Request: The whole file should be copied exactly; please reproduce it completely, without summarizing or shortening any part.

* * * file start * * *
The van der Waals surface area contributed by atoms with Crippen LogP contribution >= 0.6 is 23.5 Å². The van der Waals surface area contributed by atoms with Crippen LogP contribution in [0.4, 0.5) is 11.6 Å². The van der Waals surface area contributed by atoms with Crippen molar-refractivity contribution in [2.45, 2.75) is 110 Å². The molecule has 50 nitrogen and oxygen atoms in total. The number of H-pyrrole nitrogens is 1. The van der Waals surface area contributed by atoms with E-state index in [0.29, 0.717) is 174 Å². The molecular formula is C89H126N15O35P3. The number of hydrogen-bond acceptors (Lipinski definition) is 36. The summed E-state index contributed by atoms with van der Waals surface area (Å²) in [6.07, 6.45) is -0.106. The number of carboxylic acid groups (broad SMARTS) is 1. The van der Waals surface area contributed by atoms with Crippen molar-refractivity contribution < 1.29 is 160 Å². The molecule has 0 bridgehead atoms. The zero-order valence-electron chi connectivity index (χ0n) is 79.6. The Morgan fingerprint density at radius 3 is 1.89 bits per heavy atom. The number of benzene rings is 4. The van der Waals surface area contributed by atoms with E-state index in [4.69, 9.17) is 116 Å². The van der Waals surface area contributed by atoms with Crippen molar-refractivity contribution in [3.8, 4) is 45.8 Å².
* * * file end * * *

The van der Waals surface area contributed by atoms with Crippen LogP contribution >= 0.6 is 23.5 Å². The van der Waals surface area contributed by atoms with Crippen LogP contribution in [0.4, 0.5) is 11.6 Å². The van der Waals surface area contributed by atoms with Crippen molar-refractivity contribution in [2.45, 2.75) is 110 Å². The molecule has 50 nitrogen and oxygen atoms in total. The number of H-pyrrole nitrogens is 1. The van der Waals surface area contributed by atoms with E-state index in [0.29, 0.717) is 174 Å². The molecular formula is C89H126N15O35P3. The number of hydrogen-bond acceptors (Lipinski definition) is 36. The summed E-state index contributed by atoms with van der Waals surface area (Å²) in [6.07, 6.45) is -0.106. The number of carboxylic acid groups (broad SMARTS) is 1. The van der Waals surface area contributed by atoms with Crippen molar-refractivity contribution < 1.29 is 160 Å². The molecule has 0 bridgehead atoms. The zero-order valence-electron chi connectivity index (χ0n) is 79.6. The Morgan fingerprint density at radius 3 is 1.89 bits per heavy atom. The number of benzene rings is 4. The van der Waals surface area contributed by atoms with E-state index in [4.69, 9.17) is 116 Å². The van der Waals surface area contributed by atoms with Crippen molar-refractivity contribution in [3.8, 4) is 45.8 Å².